A Descent into Daniels' InfernoLaura McPhee
In the words of Jean-Paul Sartre, “Hell is other people.” Not a bad assessment of reality and certainly not a bad assessment of politics. But for the best possible literary analogy between Hell and political corruption, there is only one master: Dante and his Inferno. Written as an indictment against the political shenanigans and malfeasance sweeping his beloved Florence during the earliest part of the 14th century, Dante’s description of man’s descent into the nine levels of Hell as metaphor for political corruption has lost none of its relevance or punch. In the case of Indiana’s long and winding road to Hell and back with the I-69 NAFTA Highway, Dante’s nine levels of Hell aptly describe the various stages of history for the controversial I-69 interstate, particularly since Gov. Mitch Daniels announced his plans to expedite construction of the much-delayed highway by privatizing it and making it a toll road. Oh sure, it’s not a direct correlation. You have to replace names like Julius Caesar, Richard the Lionhearted, Ulysses and Aristotle in Dante’s version with names like Mitch Daniels, John Hostettler, Tom Delay and Richard Lugar in the I-69 version — but trust me, the classic themes of greed, power, fraud and damnation have withstood the test of time. LEVEL 1: Trapped in Limbo The first level of Dante’s Hell and the point of origin for the current I-69 debate are both found in a place called Limbo. For the great writer, Limbo is a place where the enlightened lament their inability to affect change. Not all together an unfavorable lot, beneficial for their wisdom and public speaking capabilities, Limbo is where the most brilliant minds spend an eternity discussing a future that never materializes as punishment for their sins. In an uncanny coincidence, Limbo is the exact place Mitch Daniels found the I-69 NAFTA Highway plans when he took office, and not for dissimilar reasons. Less than a year into his first term, however, Daniels announced his “Major Moves” initiative to move the I-69 NAFTA Highway from Limbo to reality, including the construction of a “new terrain” I-69 extension from Indianapolis to Evansville. “We will pick up the project wherever we find it and push it ahead, looking along the way for any option that will speed things up,” Daniels has promised since his campaign. “Years of economic neglect and inactivity by the [previous] administration are typified by its total failure to deliver on I-69.” The new governor isn’t simply accelerating the construction of I-69 with “Major Moves”; he is seeking to make it a toll road as well, and looking to find a private company to build and operate the new I-69 toll road. Daniels says the public-private partnership is simply the only way to get the NAFTA Highway built in Indiana. “There has never been a funding source identified for I-69 until ‘Major Moves,’” Daniels has been quick to remind opponents to his plan. He is adamant that “Major Moves” will move I-69 from the drawing board to reality, and that “a public-private partner will slash the state money needed to build I-69.” But a joint poll conducted by WTHR and The Indianapolis Star and released this month finds that the majority of Indiana residents don’t support Daniels’ “Major Moves” initiative. While the poll did not ask specifically about the I-69 extension, or plans to make it a new state toll road, 60 percent of those polled “think the governor’s proposal to lease out the Indiana Toll Road for 75 years in return for $3.85 billion is a bad idea.” The governor is not swayed by lack of public support. As he told The Star in response to negative public opinion about “Major Moves,” “Doing the right thing may have to be its own reward. I’d be a lot more concerned about going weak in the knees and breaking faith with what we said we’d do than about anybody’s poll.” LEVEL 2: All aboard the NAFTA Highway As Dante leaves Limbo and continues his descent into the underworld, he notices a sign just above the gate to the next level of Hell. “Lasciate ogne speranza, voi ch’intrate” it warns those brave enough to proceed: “Abandon all hope, ye who enter here.” It’s not a bad warning to those wondering just how Mitch Daniels became so committed to moving the I-69 NAFTA Highway out of Limbo and into reality. The idea of a NAFTA Highway has accompanied every stage of the North American Free Trade Agreement, and America’s most powerful business interests quickly began forming their own coalition to push for a faster, cheaper way to transport products between the new free trade zones. The 2,600-mile I-69 highway is considered by its supporters to be a much-needed transportation route from north to south, much as I-70 is from east to west. Nearly 50 percent of all trade between America and its neighbors Mexico and Canada is done by trucks entering and exiting ports and border crossings along the proposed I-69 route. Seasoned veterans of the Washington political system, large corporations came together in 1991 and formed a lobbying organization that has been called “the single most ambitious, joint lobbying effort ever supported by economic development groups across the country.” Executive Director James Newland (see “Level 4: Infiltrating Indiana” for more on Newland) describes the I-69 Mid-Continent Highway Coalition (MCHC) as “current and future users of the I-69 corridor … in the agriculture, mining, timber, energy, transportation, chemical, electronic and industrial sectors.” Board members, representatives and “alliance members” of the MCHC range from representatives of the local Chamber of Commerce to trucking magnates and oil tycoons, all of whom believe a single interstate system from north to south would be an “unprecedented boon to American business interests.” The MCHC often boasts of its successful lobbying campaign that led to the passage of the 1995 National Highway System bill. With its passage, Congress approved millions of dollars for the first feasibility studies of I-69 based upon “first-of-its-kind analysis of the transportation, economic development, poverty relief and international trade implications of the new interstate, from Mexico through the U.S. to Canada.” This study was presented to Congress by I-69 Mid-Continent Highway Coalition. LEVEL 3: The VIP section With each passage to the next level of Hell, Dante presents characters/sinners receiving their just punishment. Most of the individual levels between Limbo and the final, most horrifying, level of Hell are devoted to those guilty of the Seven Deadly Sins. In his continuing journey downward, Dante encounters those guilty of gluttony, greed, lust and wrath, among many other things. Just to make sure his readers didn’t take his meaning too figuratively, the writer went to the trouble of naming names, and the Inferno is one of the most complete records of 14th century Italy’s most famous and infamous politicians. The same is true for the history of I-69. Not long after its formation, MCHC lobbyists traveled to Washington, D.C., and very quickly garnered the support of two influential U.S. congressmen: Reps. Tom Delay of Texas and John Hostettler of Indiana, both Republicans, and both elected representatives of the two states with the most vested interests in I-69. When completed, the majority of I-69’s actual pavement will be in Texas and the majority of actual cost will have been spent in Indiana. Delay and Hostettler were the co-chairs of the I-69 Congressional Caucus in the mid-1990s, a group whose admitted purpose was to rally support for the funding of I-69. It helped that Delay was also co-chair of the House committee that oversees the allocation of the federal transportation budget. Hostettler’s first public support of the I-69 Mid-Continent Highway Coalition came in 1997 as the keynote speaker for the lobbying group’s annual Washington, D.C., breakfast. “The completion of a mid-continent interstate highway that will link the Great Lakes to the Gulf of Mexico is a critically needed lifeline to support the central United States,” Hostettler told the lobbyists. “Completion of this highway will lead our country into a prosperous 21st century.” While his speech, and most of the MCHC talking points, discussed economic advantages such as the creation of jobs (4,415), generation of new wages (approximately $1 billion) and increased sales output ($12 billion), Hostettler also focused on what he considered the most important advantage of the NAFTA Highway: saving lives. “The numbers are astounding,” according to Hostettler. “The total number of collisions in Indiana would be reduced by 9,500 over a 30 year period [116 fewer collisions per year]. The number of deaths would decline by about 60 [two fewer deaths per year].” In another public speech entitled “Highway Would Be a Boon for Business,” Hostettler is even more specific. “Some have asked me if this highway will be cost efficient. I believe it will pay for itself and provide a surplus. The first place to look is at the tax dollars saved by the most important benefit of I-69: saving lives,” the congressman said. “For example,” he explains, “the average worker in the United States earned about $25,000 in 1993. Assuming that each person whose death is avoided by building the highway would work for 30 years beyond that person’s death, this translates to about $150 million added to the economy of my state, Indiana, alone.” Since 1998, many of the largest contributors to Hostettler’s campaigns have also been the most active lobbyists for I-69 in Indiana. Approximately 10 of his 20 most generous donors also appear on MCHC lists of “Pro-I-69 Businesses” or MCHC Alliance members. At the top of the list of crossovers is Hostettler’s former employer Southern Indiana Energy (SEIGO), which has steadily been one of Hostettler’s biggest donors and one of I-69’s biggest supporters. Contractors and companies that stand to gain valuable contracts with INDOT, should I-69 be built, such as George Koch and Sons, Moore Engineering, Koester Companies and North American Green, have also thrown their support behind Hostettler with tens of thousands of dollars in contributions in each of the past four election cycles. LEVEL 4: Infiltrating Indiana Since its inception in 1991, the nation’s most powerful pro-I-69 lobbying effort, the I-69 Mid-Continent Highway Coalition, has been headquartered in Indianapolis, Ind. Also since its inception, longtime Indiana lobbyist James Newland has been the MCHC executive director. In addition to his experience as a publicist and lobbyist, Newland has also offered MCHC unique family connections. His son, Mark Newland, is program director at the Indiana Department of Transportation (INDOT). His daughter-in-law, Joyce Newland, is a transportation planner for the Federal Highway Administration office in Indiana. From 1996-2001, the lobbying group received nearly $100,000 in grants (taxpayer money) from the Indiana Department of Commerce to study the “I-69 Initiative.” In exchange for the money, the Mid-Continent Highway Coalition was to submit a quarterly progress report on its “findings” concerning I-69. According to the Associated Press, Newland submitted an environmental study performed by an architectural and engineering firm hired by MCHC, a copy of a letter sent to the U.S. Department of Transportation and a copy of a speech given to the coalition board of directors by its congressional consultant, John Hostettler. From 2000–2003, MCHC received $20,000 a year from a contract with the City of Indianapolis. The agreement required Newland to provide the city with “information about the alignment of I-69 points of contact within Marion County,” as well as attend public hearings and meet with city staff as requested. Over a three-year period, Newland collected $60,000. In return, the City of Indianapolis received copies of the MCHC newsletter; newspaper clippings with letters to the editors of various newspapers in support of I-69; and copies of two federal studies concerning the NAFTA Highway. There is a record of only one staff meeting between MCHC representatives over three years, and no indication that MCHC representatives held or attended any public hearings concerning I-69 in Marion County. Mid-Continent Highway Alliance Executive Director James Newland was also one of Gov. O’Bannon’s appointees to the Indiana Transportation Finance Authority Board. Though he made several generous contributions to the campaign of Mitch Daniels, Newland has not retained his positions in state government under the new administration, and the phone number for the I-69 Mid-Continent Highway Coalition offices in Indianapolis is no longer valid. His children, however, continue to work for the state and federal governments on I-69 related projects. LEVEL 5: Deep in the heart of Texas While the MCHC focused much of its efforts and attention on Indiana, the great state of Texas was being wooed just as forcefully and just as creatively by lobbyists for I-69. Texas is home to a charter branch of the I-69 Mid-Continent Highway Coalition called the Alliance for I-69 Texas. According to the group’s Web site, they were responsible for successfully lobbying for over $100 million in taxpayer funds at the state and local level for I-69. The group also credits Rep. Tom Delay with much of the success in pushing the NAFTA Highway forward. The second-ranking Republican on a House subcommittee for appropriations crucial for highway spending, DeLay has always been effective in bringing federal transportation dollars to the Houston area, and the proposed NAFTA Highway runs straight through his hometown of Sugarland. While it is no farther along the road to completion there than it is in Indiana, Delay takes credit for garnering millions in federal tax dollars for I-69 in his home state. Just last summer, Delay’s office released a press release praising his accomplishments regarding the NAFTA Highway. According to the document, “Congressman DeLay led the I-69 Texas congressional delegation in obtaining $50 million for I-69. TXDOT will use this funding to help complete the environment and location studies of I-69 in Texas and proceed to right-of-way acquisition and construction. This vital national trade corridor running through the greater Houston area is critical to the continued development of both the region’s and nation’s economy.” LEVEL 6: Bumps and bruises Delay hasn’t only found a way to make the NAFTA Highway an economic benefit for his home state, however. According to a variety of published reports, the partnership between DeLay and the Mid-Continent Highway Coalition came about when a group of lobbyists first visited the Texas congressman in 1995. The subject quickly turned to the finely-tuned lobbying efforts that would be needed to get the massive federal funding needed to move the highway project forward. Upon the congressman’s recommendation, the Mid-Continent Highway Coalition hired Randy Delay, the congressman’s brother, as their primary paid lobbyist for the state of Texas. In little more than one year, Randy DeLay went from being a bankrupt Houston lawyer to a lobbyist for the I-69 Mid-Continent Highway Coalition making $550,000. Rep. Tom DeLay admits that he has worked with his brother on the I-69 project, but scoffs at accusations that this might constitute a conflict of interest. According to Rep. Delay, his brother hasn’t been treated “any differently” from other lobbyists. Ethics complaints were filed in the U.S. House of Representatives regarding the potential conflict, but no violations were found to have occurred. This may not be the case in a more recent accusation of lobbying malfeasance associated with Tom Delay. The Texas congressman is currently under indictment for allegedly routing campaign contributions from Texas lobbying interests illegally between several 527/Political Action Committees (PACs) he maintains. In a similar case, Rep. Delay’s former spokesperson Michael Scanlon is also under investigation for allegedly routing illegal lobbying funds through the Republican Governors Association. The Republican Governors Association (RGA) is the largest PAC associated with the Republican Party. Amended reports for 2002 showed $500,000 in reported contributions from Scanlon, who was working with Washington lobbyist Jack Abramoff on behalf of Indian tribes at the time the unreported contributions were made. Abramoff was recently indicted on charges of conspiracy and wire fraud, and Scanlon and Abramoff are under investigation for fraud in connection with their lobbying for the tribes. LEVEL 7: An alternate route Though his own opposition to the I-69 NAFTA Highway lasted only as long as there were plans to route it through his family’s farm, Indiana Sen. Richard Lugar gave his constituents who also oppose I-69 a mantra to continue opposing the interests of politicians and corporations. “All Hoosiers may wish to discuss the priority of such expenditures and the probability of potential public and private economic gains at a time of extraordinary national security, health care, social security and education needs in Indiana and throughout the country,” Lugar wrote regarding the cost of the NAFTA Highway to Indiana taxpayers in 2003. But taxpayers weren’t the only ones questioning traditional funding methods for the NAFTA Highway in recent years. Despite all the help from friends in high places, proponents of the NAFTA Highway continued to see public resistance to the project and unwillingness on the part of residents and local lawmakers to pay for the project with tax dollars. The road was simply not being built. In late 2003, the I-69 Mid-Continent Highway Coalition announced a new funding strategy for I-69 to coincide with the final congressional approval of the I-69 Corridor. According to the “2004 Action Plan,” members of the MCHC and supporters of I-69 must “redouble efforts to expand private sector investment and membership.” Lobbying efforts for I-69 were no longer focused on the allocation of tax money from federal and state budgets. Instead, the MCHC began pushing for the privatization of I-69. And, just to ensure a good return on their investments, the privatization plans are based on the construction of toll roads. In 2005, the Multi-Continental Highway Coalition worked “in concert with TXDOT to successfully defeat an amendment that would have precluded the use of toll financing to develop I-69” in Texas. A few months later, current Texas Gov. Rick Perry announced his transportation initiative to move the I-69 NAFTA Highway in Texas from drawing board to reality “using tools of the private marketplace to advance the project” (aka, a plan to lease I-69 in Texas, use the lease money to build it and turn it into a toll road). The same large financial backers of the Mid-Continent Highway Coalition also began spending their campaign contribution funds in a more targeted manner. During the 2004 election, the Republican Governors Association, with the help of I-69 supporters, used all its resources to elect candidates favorable to the new plan to privatize I-69 in an effort to speed up its construction. LEVEL 8: The Trojan horse The No. 1 contributor to the campaign to elect Mitch Daniels as governor of Indiana in 2004 was the Republican Governors Association. The Washington-based PAC contributed more than $2 million, more than 10 percent of his total contributions. Eleven months after taking office, Daniels announced plans to move the Indiana portion of I-69 from drawing board to reality with “Major Moves,” using the tools of the private market place to advance the project (aka, a plan to lease I-69 in Indiana, use the lease money to build it and turn it into a toll road). This was the exact same plan as the one announced that same month by the governor of Texas. It was the same plan designed by the Mid-Continent Highway Coalition. In the weeks leading up to legislative approval of “Major Moves,” even more connections between Gov. Daniels, campaign contributors and the future of I-69 have been made public. Dan Dumezick, a former Indiana state representative turned lobbyist, has made a name for himself as a top fund-raiser for Indiana Republicans, including Daniels during his recent campaign. Dumezick is also a partner at one of Chicago’s largest and most powerful law firms, Mayer, Brown, Rowe, and Maw — a law firm that made sizable contributions to the My Man Mitch gubernatorial campaign. Mayer-Brown is also the same law firm that handled the 2004 privatization deal of the Chicago Skyway for Mayor Richard M. Daley. Three days before Daniels announced his “Major Moves” initiative, Mayer Brown, Rowe, and Maw submitted a bill to the State of Indiana for its consulting work on the governor’s plan to privatize I-69 totaling nearly $200,000. And just last week, the Associated Press reported that engineering, construction and other groups standing to gain from the “Major Moves” legislation have contributed more than $300,000 for a last-minute television ad campaign aimed at helping improve public opinion towards the governor and his plans for Indiana roads while members of the Indiana General Assembly ponder their yea and nay votes about its future. LEVEL 9: Belly of the beast It’s still unclear where the road to hell and back will end for the I-69 NAFTA Highway. As one of its final items of duty for this legislative session, the Indiana General Assembly voted to give Gov. Daniels a generic “yes” to his “Major Moves” initiative. At press time, the governor and legislators had agreed to wait until next year to decide the exact route of the I-69 extension on the Southside of Indianapolis, leaving the question of whether it will pass through Perry or Decatur Township until after the November election. They will also wait until next year to decide if I-69 will be a toll road from Indianapolis to Martinsville once completed. But the big questions have been answered, and the decade-long wait is over. The I-69 NAFTA Highway will be built in Indiana, including the “new terrain” extension from Indianapolis to Evansville. Conservatively, Indiana could forfeit $10 billion in public money that would otherwise go in the state budget in exchange for “Major Moves.” That is approximately the cost of the entire NAFTA Highway project from Mexico to Canada, and five times the amount needed to build the I-69 extension from Indianapolis to Evansville. To say nothing of the destruction of 5,500 acres of farmland and forests, the Patoka National Wetlands and Wildlife Refuge and God knows how many endangered species. At least in Dante’s version, the worst level of hell is reserved for the worst offenders.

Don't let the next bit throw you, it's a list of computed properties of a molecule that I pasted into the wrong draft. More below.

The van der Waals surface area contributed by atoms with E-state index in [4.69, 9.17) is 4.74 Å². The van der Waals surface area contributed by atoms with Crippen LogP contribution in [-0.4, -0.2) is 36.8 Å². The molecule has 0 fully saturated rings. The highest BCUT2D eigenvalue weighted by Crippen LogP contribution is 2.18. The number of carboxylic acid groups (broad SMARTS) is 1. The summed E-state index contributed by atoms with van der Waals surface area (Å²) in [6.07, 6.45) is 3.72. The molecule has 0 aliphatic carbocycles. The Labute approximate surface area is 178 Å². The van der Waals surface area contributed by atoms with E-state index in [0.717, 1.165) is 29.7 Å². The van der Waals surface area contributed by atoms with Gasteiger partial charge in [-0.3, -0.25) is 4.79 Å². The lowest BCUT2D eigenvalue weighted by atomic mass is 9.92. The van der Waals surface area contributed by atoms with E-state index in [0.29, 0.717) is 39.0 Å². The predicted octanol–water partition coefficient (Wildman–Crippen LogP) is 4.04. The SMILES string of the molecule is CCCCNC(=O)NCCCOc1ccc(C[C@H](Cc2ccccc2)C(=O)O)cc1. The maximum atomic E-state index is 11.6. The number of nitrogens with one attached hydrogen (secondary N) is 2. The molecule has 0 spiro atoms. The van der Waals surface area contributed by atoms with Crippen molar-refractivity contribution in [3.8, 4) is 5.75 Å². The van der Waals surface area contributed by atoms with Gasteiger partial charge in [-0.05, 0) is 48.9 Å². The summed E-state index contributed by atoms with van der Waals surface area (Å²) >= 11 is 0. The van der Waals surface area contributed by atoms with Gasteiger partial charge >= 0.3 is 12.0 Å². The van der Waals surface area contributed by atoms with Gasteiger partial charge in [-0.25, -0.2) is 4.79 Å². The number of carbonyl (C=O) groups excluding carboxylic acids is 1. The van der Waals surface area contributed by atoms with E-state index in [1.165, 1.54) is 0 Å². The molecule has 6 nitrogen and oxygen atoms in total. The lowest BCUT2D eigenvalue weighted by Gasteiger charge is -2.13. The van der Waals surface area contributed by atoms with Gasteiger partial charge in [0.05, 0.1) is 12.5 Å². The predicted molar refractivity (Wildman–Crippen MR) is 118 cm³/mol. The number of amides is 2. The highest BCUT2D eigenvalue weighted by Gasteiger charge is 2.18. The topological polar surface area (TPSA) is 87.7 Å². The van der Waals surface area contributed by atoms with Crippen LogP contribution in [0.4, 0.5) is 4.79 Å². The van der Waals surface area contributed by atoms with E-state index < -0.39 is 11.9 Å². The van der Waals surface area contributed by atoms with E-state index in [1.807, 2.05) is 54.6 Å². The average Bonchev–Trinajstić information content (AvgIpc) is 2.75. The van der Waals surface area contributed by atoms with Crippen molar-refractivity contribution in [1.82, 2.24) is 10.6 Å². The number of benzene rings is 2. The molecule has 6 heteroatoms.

The road to Hell: an I-69 primer When completed, the I-69 NAFTA Highway will connect the Mexican border at Laredo, Texas, with the Canadian border at Point Huron, Mich., as it passes through Indiana, Kentucky, Tennessee, Arkansas, Mississippi and Louisiana. The estimated cost for the highway project from Mexico to Canada is $10 billion. The cost to build the roughly 150 new miles of I-69 from Indianapolis to Evansville is approximately $2 billion — less than 1 percent of the total pavement; more than 20 percent of the total cost. The two previous Indiana governors (both Democrats) spent a total of 13 years and nearly $30 million in state taxpayer funds promoting the new-terrain I-69. In that same time period, 94 percent of citizens who submitted public comments to state leaders about the extension of I-69 did so to express opposition. In 1998, NBC Nightly News called the new terrain I-69 highway from Indianapolis to Evansville “a fleecing that would take you and your tax dollars for a billion-dollar ride” as part of its “Fleecing of America” series. During the segment, Tom Brokaw noted that $34 million in federal tax dollars had already been spent “on a road where not one teacup of concrete had been poured.” That was eight years ago. Conservatively, Indiana has now spent a minimum of $75 million in taxpayer dollars for a road that does not yet exist. In 2004, Washington-based Taxpayers for Common Sense included the I-69 extension from Indianapolis to Evansville in its “Road to Ruin: The 27 Most Wasteful Road Projects in America” report. At No. 8 on the list, the group claims “upgrading existing highways would cost nearly $1 billion less than the estimated $1.9 billion price tag to build a new I-69, and would save the 140 miles of Indiana farmland that the new highway would destroy.” The stalemate between taxpayers and I-69 supporters has lasted for nearly a decade, especially at the state level where elected representatives to the Indiana General Assembly have refused to approve a tax increase to pay for Indiana’s share of the NAFTA Highway. After prominent Republican Sen. Larry Borst released a study in 2003 showing a 5 cent gas tax increase was the only way to pay for I-69 in Indiana, the project seemed doomed to remain in Limbo. “I don’t think we need to get to the deep, philosophical question of whether or not I-69 is a good thing or a bad thing,” Rep. Matt Pierce (D) of Bloomington said in 2004, “because I don’t think you can get past the funding problems.” At the same press appearance, just before she was tapped to be lieutenant governor under Mitch Daniels, then-Sen. Becky Skillman (R) expressed the funding reality and political quagmire of the NAFTA Highway in Indiana. “Can you imagine within a legislative body of 150 members, who are representing their own areas, supporting a 5 cent increase to go toward one project in the state?” As long as state lawmakers had to approve a tax increase to pay for the I-69 NAFTA Highway in Indiana, and depend on those same taxpayers for their re-election, the standoff over funding the project continued. That is, until Mitch Daniels arrived in Indiana.